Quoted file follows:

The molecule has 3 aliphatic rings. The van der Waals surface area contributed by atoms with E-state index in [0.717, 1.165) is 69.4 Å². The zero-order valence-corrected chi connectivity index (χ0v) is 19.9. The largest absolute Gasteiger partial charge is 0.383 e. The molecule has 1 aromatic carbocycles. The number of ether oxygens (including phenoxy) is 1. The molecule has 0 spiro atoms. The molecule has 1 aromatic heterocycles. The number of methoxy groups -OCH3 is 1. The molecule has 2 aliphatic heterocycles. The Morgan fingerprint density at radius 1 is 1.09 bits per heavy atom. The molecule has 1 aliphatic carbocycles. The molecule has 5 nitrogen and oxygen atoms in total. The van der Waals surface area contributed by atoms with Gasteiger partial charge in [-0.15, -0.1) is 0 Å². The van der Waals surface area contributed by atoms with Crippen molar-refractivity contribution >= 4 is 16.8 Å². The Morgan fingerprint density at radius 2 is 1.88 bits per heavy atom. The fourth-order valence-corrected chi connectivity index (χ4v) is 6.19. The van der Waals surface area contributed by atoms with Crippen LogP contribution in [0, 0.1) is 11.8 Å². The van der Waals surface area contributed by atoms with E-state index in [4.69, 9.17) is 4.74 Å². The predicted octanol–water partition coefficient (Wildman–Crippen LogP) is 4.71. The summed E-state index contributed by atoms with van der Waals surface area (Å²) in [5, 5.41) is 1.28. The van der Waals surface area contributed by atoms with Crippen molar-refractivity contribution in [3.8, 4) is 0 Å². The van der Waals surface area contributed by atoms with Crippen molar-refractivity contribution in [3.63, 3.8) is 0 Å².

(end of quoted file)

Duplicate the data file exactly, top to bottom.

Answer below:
The molecule has 3 aliphatic rings. The van der Waals surface area contributed by atoms with E-state index in [0.717, 1.165) is 69.4 Å². The zero-order valence-corrected chi connectivity index (χ0v) is 19.9. The largest absolute Gasteiger partial charge is 0.383 e. The molecule has 1 aromatic carbocycles. The number of ether oxygens (including phenoxy) is 1. The molecule has 0 spiro atoms. The molecule has 1 aromatic heterocycles. The number of methoxy groups -OCH3 is 1. The molecule has 2 aliphatic heterocycles. The Morgan fingerprint density at radius 1 is 1.09 bits per heavy atom. The molecule has 1 aliphatic carbocycles. The molecule has 5 nitrogen and oxygen atoms in total. The van der Waals surface area contributed by atoms with Gasteiger partial charge in [-0.15, -0.1) is 0 Å². The van der Waals surface area contributed by atoms with Crippen molar-refractivity contribution >= 4 is 16.8 Å². The Morgan fingerprint density at radius 2 is 1.88 bits per heavy atom. The fourth-order valence-corrected chi connectivity index (χ4v) is 6.19. The van der Waals surface area contributed by atoms with Crippen LogP contribution in [0, 0.1) is 11.8 Å². The van der Waals surface area contributed by atoms with E-state index in [4.69, 9.17) is 4.74 Å². The predicted octanol–water partition coefficient (Wildman–Crippen LogP) is 4.71. The summed E-state index contributed by atoms with van der Waals surface area (Å²) in [5, 5.41) is 1.28. The van der Waals surface area contributed by atoms with Crippen molar-refractivity contribution in [3.8, 4) is 0 Å². The van der Waals surface area contributed by atoms with Crippen molar-refractivity contribution in [3.63, 3.8) is 0 Å².